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Buying A House In California: Facts And Tips

Miranda Crace12-Minute Read
September 22, 2022

The next big tech start-up. Catching the perfect wave. Chance encounters with your favorite celebrity. Trying to make it on the silver screen. Whatever you hope your future holds, California is the perfect place to make your visions a reality.

If you’re serious about pursuing your California dream, buying a house in California is a good starting point. To help you understand where to look and what to expect, we’ve created this guide to get you steps closer to your goals. 

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What Do You Need To Buy A House In California? 

Like any large transaction, you’ll need the proper documentation when buying a house in California. Here are some common and important documents to be aware of: 

  • Real estate purchase contract: Most every real estate transaction will have a purchase contract involved. This outlines all the important details and agreements between the seller and buyer, including the purchase price, closing date and contingencies. Purchase contracts can always be amended later in the process, like after an appraisal or home inspection. 
  • Seller and buyer agent agreements: When it comes to buying or selling a home, having a trusted real estate agent on your side can make things easier. A seller’s or buyer’s agent agreement is a contract between the home buyer or seller and their respective agent. It details the relationship, the agent’s commission and other terms. 
  • Loan documents: Most home buyers will use a mortgage lender to help fund their home purchase. At purchase, lenders will provide documents like the loan application, the note, deed of trust / mortgage, loan estimate and closing disclosure.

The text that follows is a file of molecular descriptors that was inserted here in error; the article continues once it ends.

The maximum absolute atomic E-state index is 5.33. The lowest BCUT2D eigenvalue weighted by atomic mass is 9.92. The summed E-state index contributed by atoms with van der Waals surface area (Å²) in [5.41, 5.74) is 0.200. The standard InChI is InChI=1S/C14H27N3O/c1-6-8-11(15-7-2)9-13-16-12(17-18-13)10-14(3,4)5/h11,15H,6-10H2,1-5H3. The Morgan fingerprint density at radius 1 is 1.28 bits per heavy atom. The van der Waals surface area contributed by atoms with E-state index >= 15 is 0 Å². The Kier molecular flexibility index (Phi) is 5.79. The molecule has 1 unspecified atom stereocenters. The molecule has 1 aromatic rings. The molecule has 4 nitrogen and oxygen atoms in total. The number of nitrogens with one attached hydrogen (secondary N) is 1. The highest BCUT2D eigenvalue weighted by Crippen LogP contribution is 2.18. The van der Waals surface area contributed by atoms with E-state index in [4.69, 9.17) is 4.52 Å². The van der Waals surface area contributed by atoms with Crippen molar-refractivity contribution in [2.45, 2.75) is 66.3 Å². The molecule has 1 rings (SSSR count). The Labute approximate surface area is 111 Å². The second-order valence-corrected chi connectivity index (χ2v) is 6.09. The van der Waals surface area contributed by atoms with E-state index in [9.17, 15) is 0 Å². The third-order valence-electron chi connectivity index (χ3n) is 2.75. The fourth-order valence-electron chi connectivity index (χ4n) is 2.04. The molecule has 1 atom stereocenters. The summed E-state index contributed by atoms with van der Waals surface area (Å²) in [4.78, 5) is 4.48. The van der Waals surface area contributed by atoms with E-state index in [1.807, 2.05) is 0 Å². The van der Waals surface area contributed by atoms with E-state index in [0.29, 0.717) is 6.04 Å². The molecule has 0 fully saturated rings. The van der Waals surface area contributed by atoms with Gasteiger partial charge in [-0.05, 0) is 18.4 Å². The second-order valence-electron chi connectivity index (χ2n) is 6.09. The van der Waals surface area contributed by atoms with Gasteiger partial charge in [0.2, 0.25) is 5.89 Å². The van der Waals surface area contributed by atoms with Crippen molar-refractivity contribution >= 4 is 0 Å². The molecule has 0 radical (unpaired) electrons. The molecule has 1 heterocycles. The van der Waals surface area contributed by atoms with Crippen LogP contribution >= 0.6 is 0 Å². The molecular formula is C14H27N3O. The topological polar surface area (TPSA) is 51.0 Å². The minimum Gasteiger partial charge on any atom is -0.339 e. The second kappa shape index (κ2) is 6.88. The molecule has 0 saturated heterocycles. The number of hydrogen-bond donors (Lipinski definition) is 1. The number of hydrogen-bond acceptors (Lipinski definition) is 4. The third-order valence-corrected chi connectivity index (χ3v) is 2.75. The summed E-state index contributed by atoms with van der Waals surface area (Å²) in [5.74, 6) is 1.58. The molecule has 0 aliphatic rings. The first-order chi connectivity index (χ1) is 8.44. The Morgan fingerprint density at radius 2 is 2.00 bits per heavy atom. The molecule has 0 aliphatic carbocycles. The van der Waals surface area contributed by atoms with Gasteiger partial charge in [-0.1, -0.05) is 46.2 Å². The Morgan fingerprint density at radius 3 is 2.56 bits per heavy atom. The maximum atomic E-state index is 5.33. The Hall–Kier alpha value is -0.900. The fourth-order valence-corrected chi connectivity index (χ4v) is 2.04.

• Seller Disclosures: In California, sellers are legally required to disclose any defects or malfunctions they are aware of via a Transfer Disclosure Statement (TDS). This also includes material fact, which is any information that could influence a buyer’s decision to buy a property. A seller failing to properly disclose material fact could lead to legal action down the line, as these laws are in place to protect the home buyer. 

Why Buy A House In California? 

With beautiful weather, celebrity sightings and scenic views, it’s no surprise that California remains America’s most populated state. With such interest, buying a house in California isn’t just expensive, but competitive. 

That’s why now may be a good time to invest in some California real estate. Although prices are still high, the California Association of REALTORS® (CAR) saw home sales decline in all major California regions compared with a year ago. CAR also noted that California’s active home listings in April 2022 were the highest they’ve been in seven months. All this to say that the California market may be in buyers’ favor this season. 

How Much Does It Cost To Buy A House In California?

The latest median home price across California is $884,890, a record high according to the CAR. Like the rest of our country’s housing market, California has seen home prices and interest rates rise, which has led to fewer sales and even a small population decline in major regions since last year. 

Although prices are high, home sales dipped by 7.4% in April which may further point to a California real estate market that’s putting some power in the hands of home buyers. 

Top 5 Real Estate Cities In California 

The following are our picks for California’s top real estate cities, selected for their locations, robust job markets, unique amenities or attractions, and of course, coastal views. While these may not be the cheapest places to live in California, what they offer residents may be well worth it. 


Aerial view of Irvine, California.
  • Population: 309,031
  • Median household income: $108,318
  • Median home price: $861,700
  • Median monthly rent: $2,425
  • Average commute: 1 minutes

Irvine is consistently ranked as one of the safest cities in California, with a highly ranked school district that has received the coveted National Blue Ribbon Award 19 times since 1982. Known as a college town, with the University of California, Irvine – among others –calling the city home. 

This SoCal city isn’t just a great place for education, but for potential jobs, too. The unemployment rate is 0.6% lower than the national unemployment rate and Irvine has thriving manufacturing, educational and technical industries. 

Explore homes for sale in Irvine today or check out our Irvine real estate trends for more information. 

San Jose 

Aerial view of San Jose.
  • Population: 983,489
  • Median household income: $117,324
  • Median home price: $925,800
  • Median monthly rent: $2,232
  • Average commute: 4 minutes